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European Commission

MEMO

Brussels, 22 January 2014

Commission publishes report on "Energy Economic Development in Europe"

Energy is an important issue in the macroeconomic surveillance of Member States. It affects the macroeconomic performance through several channels, the main one being the link to competitiveness, since energy costs affect the production costs of industries and services, as well as the purchasing power of households and the overall external balance. The report "Energy Economic Development in Europe" provides analysis and evidence for the economic impact of energy cost developments, including the energy and climate policy, in EU Member States, over the past few years.

In a global context, the EU manufacturing sector exhibits low energy costs relative to both output and value added, and has so far managed to respond to energy price increases through sustained energy intensity improvements. However, high energy prices in Europe remain a concern, in particular in view of the increasing EU-US energy price gap due to the development of shale gas and oil production in the US.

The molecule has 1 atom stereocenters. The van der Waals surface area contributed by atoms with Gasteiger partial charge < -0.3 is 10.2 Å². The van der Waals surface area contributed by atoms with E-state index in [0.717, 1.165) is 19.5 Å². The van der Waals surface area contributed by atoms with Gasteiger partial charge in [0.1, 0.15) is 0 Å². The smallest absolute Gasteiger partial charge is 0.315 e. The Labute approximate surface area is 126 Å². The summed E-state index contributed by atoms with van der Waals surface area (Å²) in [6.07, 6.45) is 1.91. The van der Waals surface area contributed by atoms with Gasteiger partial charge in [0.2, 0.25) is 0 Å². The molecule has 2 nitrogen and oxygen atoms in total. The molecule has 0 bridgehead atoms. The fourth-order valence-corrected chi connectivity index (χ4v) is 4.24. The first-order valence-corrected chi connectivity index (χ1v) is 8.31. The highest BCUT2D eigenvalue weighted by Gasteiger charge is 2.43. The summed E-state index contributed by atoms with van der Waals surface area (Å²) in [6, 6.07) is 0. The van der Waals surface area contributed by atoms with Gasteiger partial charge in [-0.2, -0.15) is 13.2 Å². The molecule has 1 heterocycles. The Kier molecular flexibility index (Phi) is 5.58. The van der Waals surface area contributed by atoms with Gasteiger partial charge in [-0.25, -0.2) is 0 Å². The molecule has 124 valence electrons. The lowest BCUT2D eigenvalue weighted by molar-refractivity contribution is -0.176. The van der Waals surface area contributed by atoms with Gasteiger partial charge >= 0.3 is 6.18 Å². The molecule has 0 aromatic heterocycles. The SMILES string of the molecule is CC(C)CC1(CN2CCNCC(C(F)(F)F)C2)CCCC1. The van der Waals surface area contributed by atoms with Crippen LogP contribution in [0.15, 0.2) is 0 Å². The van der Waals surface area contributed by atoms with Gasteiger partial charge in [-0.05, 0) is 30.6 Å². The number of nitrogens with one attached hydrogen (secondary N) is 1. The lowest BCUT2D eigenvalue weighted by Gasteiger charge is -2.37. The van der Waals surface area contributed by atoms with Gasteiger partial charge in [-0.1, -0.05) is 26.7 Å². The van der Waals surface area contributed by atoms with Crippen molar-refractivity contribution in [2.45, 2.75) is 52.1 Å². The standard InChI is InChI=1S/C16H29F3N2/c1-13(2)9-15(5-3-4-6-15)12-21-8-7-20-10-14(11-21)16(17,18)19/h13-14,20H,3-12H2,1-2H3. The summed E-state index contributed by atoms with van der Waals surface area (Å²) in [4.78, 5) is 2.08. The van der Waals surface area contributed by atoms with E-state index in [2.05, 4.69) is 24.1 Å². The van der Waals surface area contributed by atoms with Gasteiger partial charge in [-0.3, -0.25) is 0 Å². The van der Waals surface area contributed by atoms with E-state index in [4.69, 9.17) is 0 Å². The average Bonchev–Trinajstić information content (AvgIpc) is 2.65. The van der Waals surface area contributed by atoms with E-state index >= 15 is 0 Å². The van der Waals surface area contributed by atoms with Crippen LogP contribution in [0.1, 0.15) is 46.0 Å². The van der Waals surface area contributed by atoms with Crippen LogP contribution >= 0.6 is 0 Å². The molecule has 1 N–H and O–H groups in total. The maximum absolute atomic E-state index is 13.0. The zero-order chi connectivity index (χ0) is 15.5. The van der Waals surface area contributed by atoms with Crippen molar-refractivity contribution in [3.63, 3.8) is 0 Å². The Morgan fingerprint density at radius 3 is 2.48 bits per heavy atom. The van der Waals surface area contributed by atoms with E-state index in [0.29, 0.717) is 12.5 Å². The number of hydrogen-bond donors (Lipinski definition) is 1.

While fossil fuels remain key drivers of electricity and natural gas price formation, market opening and competition appear to have downward price effects. In addition, high import dependency and low diversification of imports in natural gas markets can contribute to increasing prices. In the electricity market, support to less mature renewables technologies has translated into higher electricity prices.

By contrast, the carbon price has been too low to influence electricity prices. The recent economic crisis has contributed to lowering the demand of allowances resulting in a market imbalance on the ETS market, and hence a decrease in the carbon price. Other factors, such as fuel switching and renewable penetration, have contributed to a lesser extent to lowering the carbon price.

The EU's energy and climate policies are expected to stimulate EU competitiveness and bring other economic benefits, in particular through developing low-carbon technologies. While the EU displays strong comparative advantages in the wind industry, it has not managed to develop such a position in the solar industry. When analysing the drivers of trade of wind and solar equipment, one interesting result is the role of innovation in driving trade flows.

Another expected benefit of developing renewable energy is the impact on the energy trade bill and its contribution to reducing our energy dependence. Until now, renewable energy has helped to reduce import fuel costs and contributed to improving the energy trade balance, but only to a limited extent.

For more information:

http://ec.europa.eu/economy_finance/publications/european_economy/2014/energy-economic-developments-in-europe_en.htm


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